James Hunter Black Draftee (Alice Neel, 1965)
(File under: art, portraiture, completion)
This week I gave thanks to The Algorithm, hallowed be its nebulous processes, for suggesting Sarah Urist Green’s wonderful YouTube channel The Art Assignment, specifically its latest episode about unfinished art.
The video uses the Met Breuer’s inaugural exhibition, Unfinished: Thoughts Left Visible as a jumping-off point to ask when (or if!) a piece of art can be considered complete, why a piece of art might be left intentionally incomplete, along with the knotty, often tragic, human stories that accompany these questions. It’s thoughtful and approachable, and it practically fizzes with interesting references, quotes and connections. Some of the art was familiar to me, like Benjamin West’s the Treaty of Paris—a portrait to commemorate the end of the American Revolutionary War which depicts the US delegation staring down a blank area of canvas where the British delegation should be. However, the standout piece for me was one I’d never seen before: Alice Neel’s 1965 painting, James Hunter Black Draftee:
Nothing has reminded me that I haven’t stepped foot in an art museum since February like being stopped in my tracks by this portrait. The story goes that James Hunter had been drafted for the Vietnam War and sat for Alice Neel less than a week before leaving. In their first and only session, Neel completed the underdrawing before focusing her oils entirely on Hunter’s face. When Hunter failed to return for a second sitting, Neel signed the portrait and declared it complete. It remains unknown what happened to Hunter.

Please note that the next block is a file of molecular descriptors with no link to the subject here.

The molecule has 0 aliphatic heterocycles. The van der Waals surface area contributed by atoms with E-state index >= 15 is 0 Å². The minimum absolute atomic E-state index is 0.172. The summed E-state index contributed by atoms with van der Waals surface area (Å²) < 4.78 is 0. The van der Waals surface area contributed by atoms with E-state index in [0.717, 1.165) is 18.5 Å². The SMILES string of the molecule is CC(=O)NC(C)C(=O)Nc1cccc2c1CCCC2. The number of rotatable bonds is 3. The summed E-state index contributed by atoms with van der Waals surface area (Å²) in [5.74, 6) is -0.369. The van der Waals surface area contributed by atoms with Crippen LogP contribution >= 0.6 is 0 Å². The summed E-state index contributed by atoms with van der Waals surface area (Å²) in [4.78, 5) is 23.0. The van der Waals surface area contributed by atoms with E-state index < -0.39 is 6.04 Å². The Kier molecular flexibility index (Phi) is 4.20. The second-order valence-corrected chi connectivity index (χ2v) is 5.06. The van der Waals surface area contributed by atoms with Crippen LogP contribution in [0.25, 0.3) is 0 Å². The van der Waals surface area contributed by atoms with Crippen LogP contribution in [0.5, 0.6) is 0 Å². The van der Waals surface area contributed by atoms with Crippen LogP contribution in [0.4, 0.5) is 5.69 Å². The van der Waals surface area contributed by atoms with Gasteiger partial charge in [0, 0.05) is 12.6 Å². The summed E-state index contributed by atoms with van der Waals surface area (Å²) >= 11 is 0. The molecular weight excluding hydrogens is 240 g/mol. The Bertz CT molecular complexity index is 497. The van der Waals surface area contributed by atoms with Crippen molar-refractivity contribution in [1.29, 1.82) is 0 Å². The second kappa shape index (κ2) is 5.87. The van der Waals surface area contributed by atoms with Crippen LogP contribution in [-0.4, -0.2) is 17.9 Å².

Isn’t it remarkable? Something about the piece feels like how you imagine people in dreams—big clouds of half-remembered haze with small areas of pinpoint focus. It’s a fitting rendering of somebody whose thoughts were presumably far removed from his body at the time he sat to be painted. There’s a palpable weight in his expression, an entire spectrum of defeat. If you can pull your eyes away from his face, even Neel’s viewpoint is fascinating, looking down at her subject sat slumped and defeated, with something I want to believe is compassion.
If you enjoyed last week’s issue (13. Contains moderate peril, sea breeze) about George Batchelor’s game Far From Noise, he has a new game out on July 9th called Bird Alone.
As ever, if you know of something I might enjoy, or you just want to say hello, please do just that → email@example.com